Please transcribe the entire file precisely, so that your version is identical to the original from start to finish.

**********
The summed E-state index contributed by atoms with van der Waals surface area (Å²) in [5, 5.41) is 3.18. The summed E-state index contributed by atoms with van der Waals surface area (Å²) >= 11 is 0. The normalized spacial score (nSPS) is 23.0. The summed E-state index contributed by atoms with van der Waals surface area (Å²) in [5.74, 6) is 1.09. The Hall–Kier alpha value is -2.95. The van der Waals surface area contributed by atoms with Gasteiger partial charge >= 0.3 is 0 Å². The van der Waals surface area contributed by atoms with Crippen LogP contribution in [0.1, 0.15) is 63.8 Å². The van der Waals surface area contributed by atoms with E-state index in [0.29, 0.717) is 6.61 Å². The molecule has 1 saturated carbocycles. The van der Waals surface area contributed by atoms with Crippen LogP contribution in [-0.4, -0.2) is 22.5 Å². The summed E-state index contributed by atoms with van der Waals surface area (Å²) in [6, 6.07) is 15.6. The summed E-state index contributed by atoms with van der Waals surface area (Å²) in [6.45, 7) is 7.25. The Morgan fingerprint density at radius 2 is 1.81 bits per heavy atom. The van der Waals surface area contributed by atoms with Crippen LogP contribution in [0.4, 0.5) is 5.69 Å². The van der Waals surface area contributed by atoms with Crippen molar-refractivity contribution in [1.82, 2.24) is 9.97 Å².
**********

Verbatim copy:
The summed E-state index contributed by atoms with van der Waals surface area (Å²) in [5, 5.41) is 3.18. The summed E-state index contributed by atoms with van der Waals surface area (Å²) >= 11 is 0. The normalized spacial score (nSPS) is 23.0. The summed E-state index contributed by atoms with van der Waals surface area (Å²) in [5.74, 6) is 1.09. The Hall–Kier alpha value is -2.95. The van der Waals surface area contributed by atoms with Gasteiger partial charge >= 0.3 is 0 Å². The van der Waals surface area contributed by atoms with Crippen LogP contribution in [0.1, 0.15) is 63.8 Å². The van der Waals surface area contributed by atoms with E-state index in [0.29, 0.717) is 6.61 Å². The molecule has 1 saturated carbocycles. The van der Waals surface area contributed by atoms with Crippen LogP contribution in [-0.4, -0.2) is 22.5 Å². The summed E-state index contributed by atoms with van der Waals surface area (Å²) in [6, 6.07) is 15.6. The summed E-state index contributed by atoms with van der Waals surface area (Å²) in [6.45, 7) is 7.25. The Morgan fingerprint density at radius 2 is 1.81 bits per heavy atom. The van der Waals surface area contributed by atoms with Crippen LogP contribution in [0.4, 0.5) is 5.69 Å². The van der Waals surface area contributed by atoms with Crippen molar-refractivity contribution in [1.82, 2.24) is 9.97 Å².